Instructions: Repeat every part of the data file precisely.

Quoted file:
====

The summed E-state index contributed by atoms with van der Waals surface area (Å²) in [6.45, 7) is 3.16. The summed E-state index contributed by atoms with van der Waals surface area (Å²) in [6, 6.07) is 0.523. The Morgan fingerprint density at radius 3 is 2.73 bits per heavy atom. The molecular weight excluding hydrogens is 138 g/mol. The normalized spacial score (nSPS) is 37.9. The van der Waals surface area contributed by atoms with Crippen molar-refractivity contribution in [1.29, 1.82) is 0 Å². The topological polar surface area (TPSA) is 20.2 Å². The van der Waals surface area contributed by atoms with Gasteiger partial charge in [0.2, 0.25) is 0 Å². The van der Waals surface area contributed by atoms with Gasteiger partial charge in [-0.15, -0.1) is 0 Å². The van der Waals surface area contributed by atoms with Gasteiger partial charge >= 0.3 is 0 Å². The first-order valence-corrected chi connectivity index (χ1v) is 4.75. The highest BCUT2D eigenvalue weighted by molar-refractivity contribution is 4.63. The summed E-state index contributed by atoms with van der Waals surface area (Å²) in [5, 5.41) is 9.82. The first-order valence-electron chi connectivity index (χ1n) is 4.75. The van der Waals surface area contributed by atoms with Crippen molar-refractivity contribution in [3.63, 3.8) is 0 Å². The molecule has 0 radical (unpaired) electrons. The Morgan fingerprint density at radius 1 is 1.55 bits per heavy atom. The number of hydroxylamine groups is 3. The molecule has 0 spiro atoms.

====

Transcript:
The summed E-state index contributed by atoms with van der Waals surface area (Å²) in [6.45, 7) is 3.16. The summed E-state index contributed by atoms with van der Waals surface area (Å²) in [6, 6.07) is 0.523. The Morgan fingerprint density at radius 3 is 2.73 bits per heavy atom. The molecular weight excluding hydrogens is 138 g/mol. The normalized spacial score (nSPS) is 37.9. The van der Waals surface area contributed by atoms with Crippen molar-refractivity contribution in [1.29, 1.82) is 0 Å². The topological polar surface area (TPSA) is 20.2 Å². The van der Waals surface area contributed by atoms with Gasteiger partial charge in [0.2, 0.25) is 0 Å². The van der Waals surface area contributed by atoms with Gasteiger partial charge in [-0.15, -0.1) is 0 Å². The van der Waals surface area contributed by atoms with Gasteiger partial charge >= 0.3 is 0 Å². The first-order valence-corrected chi connectivity index (χ1v) is 4.75. The highest BCUT2D eigenvalue weighted by molar-refractivity contribution is 4.63. The summed E-state index contributed by atoms with van der Waals surface area (Å²) in [5, 5.41) is 9.82. The first-order valence-electron chi connectivity index (χ1n) is 4.75. The van der Waals surface area contributed by atoms with Crippen molar-refractivity contribution in [3.63, 3.8) is 0 Å². The molecule has 0 radical (unpaired) electrons. The Morgan fingerprint density at radius 1 is 1.55 bits per heavy atom. The number of hydroxylamine groups is 3. The molecule has 0 spiro atoms.